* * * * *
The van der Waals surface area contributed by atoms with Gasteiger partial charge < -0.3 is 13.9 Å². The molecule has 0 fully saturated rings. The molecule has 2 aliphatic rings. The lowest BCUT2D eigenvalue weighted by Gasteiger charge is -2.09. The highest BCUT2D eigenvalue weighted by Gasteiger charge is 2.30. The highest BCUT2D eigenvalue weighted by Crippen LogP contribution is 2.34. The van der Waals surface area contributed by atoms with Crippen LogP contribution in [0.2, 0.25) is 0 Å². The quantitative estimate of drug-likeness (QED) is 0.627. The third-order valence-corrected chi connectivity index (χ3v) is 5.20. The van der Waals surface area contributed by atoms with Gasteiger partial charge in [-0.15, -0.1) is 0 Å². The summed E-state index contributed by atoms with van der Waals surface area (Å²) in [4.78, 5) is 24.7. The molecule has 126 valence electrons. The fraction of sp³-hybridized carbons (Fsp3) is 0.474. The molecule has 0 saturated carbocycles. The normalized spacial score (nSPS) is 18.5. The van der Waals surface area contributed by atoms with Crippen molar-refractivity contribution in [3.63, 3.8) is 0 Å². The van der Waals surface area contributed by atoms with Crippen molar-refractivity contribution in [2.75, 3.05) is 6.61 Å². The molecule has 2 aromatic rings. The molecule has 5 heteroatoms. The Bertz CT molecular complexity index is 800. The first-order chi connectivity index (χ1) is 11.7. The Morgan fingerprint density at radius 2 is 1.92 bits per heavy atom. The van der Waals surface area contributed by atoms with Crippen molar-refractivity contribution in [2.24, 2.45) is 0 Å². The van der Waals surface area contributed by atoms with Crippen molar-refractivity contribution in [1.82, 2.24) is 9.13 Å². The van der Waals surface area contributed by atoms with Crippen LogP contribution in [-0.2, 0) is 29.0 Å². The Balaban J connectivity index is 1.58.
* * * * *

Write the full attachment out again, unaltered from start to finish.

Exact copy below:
The van der Waals surface area contributed by atoms with Gasteiger partial charge < -0.3 is 13.9 Å². The molecule has 0 fully saturated rings. The molecule has 2 aliphatic rings. The lowest BCUT2D eigenvalue weighted by Gasteiger charge is -2.09. The highest BCUT2D eigenvalue weighted by Gasteiger charge is 2.30. The highest BCUT2D eigenvalue weighted by Crippen LogP contribution is 2.34. The van der Waals surface area contributed by atoms with Crippen LogP contribution in [0.2, 0.25) is 0 Å². The quantitative estimate of drug-likeness (QED) is 0.627. The third-order valence-corrected chi connectivity index (χ3v) is 5.20. The van der Waals surface area contributed by atoms with Gasteiger partial charge in [-0.15, -0.1) is 0 Å². The summed E-state index contributed by atoms with van der Waals surface area (Å²) in [4.78, 5) is 24.7. The molecule has 126 valence electrons. The fraction of sp³-hybridized carbons (Fsp3) is 0.474. The molecule has 0 saturated carbocycles. The normalized spacial score (nSPS) is 18.5. The van der Waals surface area contributed by atoms with Crippen molar-refractivity contribution in [3.63, 3.8) is 0 Å². The van der Waals surface area contributed by atoms with Crippen molar-refractivity contribution in [2.75, 3.05) is 6.61 Å². The molecule has 2 aromatic rings. The molecule has 5 heteroatoms. The Bertz CT molecular complexity index is 800. The first-order chi connectivity index (χ1) is 11.7. The Morgan fingerprint density at radius 2 is 1.92 bits per heavy atom. The van der Waals surface area contributed by atoms with Crippen molar-refractivity contribution in [2.24, 2.45) is 0 Å². The van der Waals surface area contributed by atoms with Crippen molar-refractivity contribution in [1.82, 2.24) is 9.13 Å². The van der Waals surface area contributed by atoms with Crippen LogP contribution in [-0.2, 0) is 29.0 Å². The Balaban J connectivity index is 1.58.